But if you weren’t blessed with the comedic abilities of Chris Rock or Jerry Seinfeld, that’s fine. Share some good news you’ve had at your home. Ask others to talk about what’s new in their life. Most people like to talk about positive things going on in their life. In fun conversations, laughter inevitably breaks out.

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In his book, “Humor That Works: The Missing Skill for Success and Happiness at Work (Page Two Books), ” Drew Tarvin points out, “83 percent of Americans are stressed out at work, 55 percent are unsatisfied with their jobs, and 47 percent struggle to stay happy.”

Tarvin suggests that injecting humor in the workplace can help reduce stress, increase your satisfaction with your job and make you, overall, a happier person.

There are many, many ways you can inject humor into your emergency response workplace.

Here’s a good starting point. At your workplace, is there a company blackboard around? Or perhaps some place in the kitchen where something can be posted?

YOU can take the reins with all of this by starting a “Quote of the Day.” OK, make it a “Quote of the Week.”

But look up quotes from, say, Yogi Berra, Groucho Marx, Will Rogers and others. Use one of their funny quotes, write it where all can see and, ultimately, you will have improved morale at your emergency response workplace.

As Berra once said, “When you see a fork in the road, take it.” And when asked about a famous restaurant, Berra replied, “Nobody goes there anymore — it’s always too crowded.”

Fourth Step: Exercise.

According to the US National Library of Medicine, almost one in five Americans work in “Shift Industries” and shift work, “generally decreases opportunities for physical activity.”

We who work in the emergency response profession are most aware of this opportunity loss. But it is precisely us, those who work in the emergency-response profession, with our highly stressed jobs, that perhaps need physical activity the most.

Doug Halverson has been a fire fighter for three decades and serves as Fire Battalion Chief in Franklin Park, IL.

That’s his fulltime job.

His second job is Manager of Haz-Mat emergency-response spills for HazChem Environmental Corp.

As many hours as he works during a week (80-plus), Halverson makes sure he is engaged in vigorous exercise (a combination of weight-lifting and cardiovascular work) six times a week.

“I feel working out benefits the individual and it benefits the company you work for,” Halverson said. “It makes you more limber, your joints will be stronger and that helps eliminates injuries — which helps eliminate lost work time.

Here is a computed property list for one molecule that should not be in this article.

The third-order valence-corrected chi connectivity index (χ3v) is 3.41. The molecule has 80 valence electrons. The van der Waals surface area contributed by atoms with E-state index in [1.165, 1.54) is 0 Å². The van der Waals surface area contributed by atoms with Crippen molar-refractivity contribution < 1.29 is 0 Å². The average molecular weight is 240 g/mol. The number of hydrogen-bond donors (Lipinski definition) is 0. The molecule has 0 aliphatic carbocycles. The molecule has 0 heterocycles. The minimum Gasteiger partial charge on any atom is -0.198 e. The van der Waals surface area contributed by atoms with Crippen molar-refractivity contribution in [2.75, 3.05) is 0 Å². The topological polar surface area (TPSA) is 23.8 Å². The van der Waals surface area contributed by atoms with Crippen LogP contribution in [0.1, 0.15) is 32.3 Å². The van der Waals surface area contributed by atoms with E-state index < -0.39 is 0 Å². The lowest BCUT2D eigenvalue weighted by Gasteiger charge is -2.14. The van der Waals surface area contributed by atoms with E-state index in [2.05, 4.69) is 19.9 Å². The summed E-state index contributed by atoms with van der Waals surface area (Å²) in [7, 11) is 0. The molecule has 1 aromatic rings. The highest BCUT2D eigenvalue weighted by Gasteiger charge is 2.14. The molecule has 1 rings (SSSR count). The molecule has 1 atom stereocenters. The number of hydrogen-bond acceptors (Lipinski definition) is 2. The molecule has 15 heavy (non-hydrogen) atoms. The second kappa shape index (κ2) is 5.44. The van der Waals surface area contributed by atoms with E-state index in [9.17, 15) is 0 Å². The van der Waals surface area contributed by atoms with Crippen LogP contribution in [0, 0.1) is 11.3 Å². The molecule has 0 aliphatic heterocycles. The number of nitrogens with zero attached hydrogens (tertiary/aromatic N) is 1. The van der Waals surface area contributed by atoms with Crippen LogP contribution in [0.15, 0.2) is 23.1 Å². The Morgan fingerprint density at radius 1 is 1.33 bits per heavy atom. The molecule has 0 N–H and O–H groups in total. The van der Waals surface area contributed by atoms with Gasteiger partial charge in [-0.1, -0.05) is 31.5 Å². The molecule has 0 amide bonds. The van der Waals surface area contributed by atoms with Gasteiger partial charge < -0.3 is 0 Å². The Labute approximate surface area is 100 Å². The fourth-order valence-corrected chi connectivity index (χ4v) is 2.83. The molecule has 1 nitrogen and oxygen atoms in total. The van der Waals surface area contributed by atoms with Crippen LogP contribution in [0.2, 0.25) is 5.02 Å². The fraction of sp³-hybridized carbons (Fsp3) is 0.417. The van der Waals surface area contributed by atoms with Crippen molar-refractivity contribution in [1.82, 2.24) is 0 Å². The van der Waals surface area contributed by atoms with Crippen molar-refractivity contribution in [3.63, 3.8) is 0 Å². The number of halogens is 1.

“Exercising means you are adding more worth to your workplace. You are relieving pressure, you’re decreasing stress and that makes you less prone towards causing unnecessary problems.”

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But before you start running, literally, towards improved health, consult a physician.

According to the Mayo Clinic, “Regular exercise can help you control your weight, reduce your risk of heart disease, and strengthen your bones and muscles. But if it’s been awhile since you’ve exercised and you have health issues or concerns, it’s a good idea to talk to your doctor before starting a new exercise routine.”

So, in summary, making sure you have time to exercise is for YOUR benefit first. Less stress, better mood, being more fit are just a few of those benefits.

If you are engaged in physical activity on a regular basis, you are helping your workplace environment. You are less likely to engage in toxic arguments. You will be less prone towards having a lousy contagious attitude. 

It’s a win-win scenario.

Step Five: Pool is cool

Pool and/or Bumper Pool provide co-workers an opportunity for some good-old-fashioned fun competition, along with the chance to socialize while playing.

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Obviously a pool table or bumper-pool table must be kept in a break area at your emergency response workplace.

(Many firehouses and other emergency-response entities already have a pool table.)

“A game of pool … is enough to put a smile on our faces,” writes Mark Panay, co-founder of Contactzilla, which provides contact management systems for organizations and businesses. “Not only does it make us happy but we often end up chatting about projects over the pool table, giving us a fresh new perspective to take back to our desks.”

And even if there isn’t a lick of business being discussed at the pool table, that’s fine, too. 

According to Chief Health, among the benefits derived from playing pool are improvement in critical thinking and cognitive skills, better hand-eye coordination, slowing down the aging process and, believe it or not those steps playing pool all add up, burning of calories.

Without a doubt, playing pool brings upon conversation and conversation builds camaraderie.

Cost? If the entity you work for will pop for a bumper pool or full-sized billiards table, great. The cost should be between $500 and $2,500 depending on how fancy one wants to get.

You may want to consider being the ringleader for this.

Smart entities usually will make that purchase if the employees, in unison, simply ask for it (of course that also depends if there is a room for the table, which really aren’t terribly large, especially if it’s a bumper pool table.)

The bottom line is you’ve chosen an honorable profession, to work as an emergency responder. You’re entitled to work in workplace environment that enhances the job. And YOU have the power to help make a difference in that happening.

HazChem Environmental Corporation (Addison, IL) handles over 1,000 emergency spills per year, mostly in Illinois, Iowa, Wisconsin and Indiana. The company employs over 60 people.